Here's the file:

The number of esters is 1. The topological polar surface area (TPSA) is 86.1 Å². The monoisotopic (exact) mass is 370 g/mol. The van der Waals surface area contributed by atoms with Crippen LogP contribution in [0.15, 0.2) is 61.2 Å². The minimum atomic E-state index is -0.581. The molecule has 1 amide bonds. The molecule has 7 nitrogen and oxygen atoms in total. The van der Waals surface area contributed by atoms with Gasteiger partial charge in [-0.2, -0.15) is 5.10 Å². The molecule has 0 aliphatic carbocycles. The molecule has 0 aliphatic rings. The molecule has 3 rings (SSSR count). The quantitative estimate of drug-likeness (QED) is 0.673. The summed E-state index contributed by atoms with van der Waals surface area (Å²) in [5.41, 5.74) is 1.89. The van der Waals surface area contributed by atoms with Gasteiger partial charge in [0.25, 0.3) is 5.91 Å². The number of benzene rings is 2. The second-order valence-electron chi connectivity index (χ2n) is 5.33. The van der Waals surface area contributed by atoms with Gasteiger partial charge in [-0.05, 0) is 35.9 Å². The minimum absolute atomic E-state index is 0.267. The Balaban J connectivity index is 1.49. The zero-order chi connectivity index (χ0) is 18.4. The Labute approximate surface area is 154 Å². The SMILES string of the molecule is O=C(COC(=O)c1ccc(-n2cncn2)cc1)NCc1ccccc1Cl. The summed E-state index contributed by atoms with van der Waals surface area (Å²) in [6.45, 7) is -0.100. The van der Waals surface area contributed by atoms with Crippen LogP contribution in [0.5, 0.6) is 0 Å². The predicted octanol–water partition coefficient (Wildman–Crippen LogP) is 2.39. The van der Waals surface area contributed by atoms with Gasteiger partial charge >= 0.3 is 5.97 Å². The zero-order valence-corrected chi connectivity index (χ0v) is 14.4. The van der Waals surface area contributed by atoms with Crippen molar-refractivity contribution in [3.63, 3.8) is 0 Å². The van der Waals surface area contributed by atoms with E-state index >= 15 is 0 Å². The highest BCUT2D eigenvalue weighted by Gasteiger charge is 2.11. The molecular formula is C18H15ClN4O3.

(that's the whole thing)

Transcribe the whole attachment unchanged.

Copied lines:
The number of esters is 1. The topological polar surface area (TPSA) is 86.1 Å². The monoisotopic (exact) mass is 370 g/mol. The van der Waals surface area contributed by atoms with Crippen LogP contribution in [0.15, 0.2) is 61.2 Å². The minimum atomic E-state index is -0.581. The molecule has 1 amide bonds. The molecule has 7 nitrogen and oxygen atoms in total. The van der Waals surface area contributed by atoms with Gasteiger partial charge in [-0.2, -0.15) is 5.10 Å². The molecule has 0 aliphatic carbocycles. The molecule has 0 aliphatic rings. The molecule has 3 rings (SSSR count). The quantitative estimate of drug-likeness (QED) is 0.673. The summed E-state index contributed by atoms with van der Waals surface area (Å²) in [5.41, 5.74) is 1.89. The van der Waals surface area contributed by atoms with Gasteiger partial charge in [0.25, 0.3) is 5.91 Å². The number of benzene rings is 2. The second-order valence-electron chi connectivity index (χ2n) is 5.33. The van der Waals surface area contributed by atoms with Gasteiger partial charge in [-0.05, 0) is 35.9 Å². The minimum absolute atomic E-state index is 0.267. The Balaban J connectivity index is 1.49. The zero-order chi connectivity index (χ0) is 18.4. The Labute approximate surface area is 154 Å². The SMILES string of the molecule is O=C(COC(=O)c1ccc(-n2cncn2)cc1)NCc1ccccc1Cl. The summed E-state index contributed by atoms with van der Waals surface area (Å²) in [6.45, 7) is -0.100. The van der Waals surface area contributed by atoms with Crippen LogP contribution in [0.5, 0.6) is 0 Å². The predicted octanol–water partition coefficient (Wildman–Crippen LogP) is 2.39. The van der Waals surface area contributed by atoms with Gasteiger partial charge >= 0.3 is 5.97 Å². The zero-order valence-corrected chi connectivity index (χ0v) is 14.4. The van der Waals surface area contributed by atoms with Crippen molar-refractivity contribution in [3.63, 3.8) is 0 Å². The van der Waals surface area contributed by atoms with E-state index >= 15 is 0 Å². The highest BCUT2D eigenvalue weighted by Gasteiger charge is 2.11. The molecular formula is C18H15ClN4O3.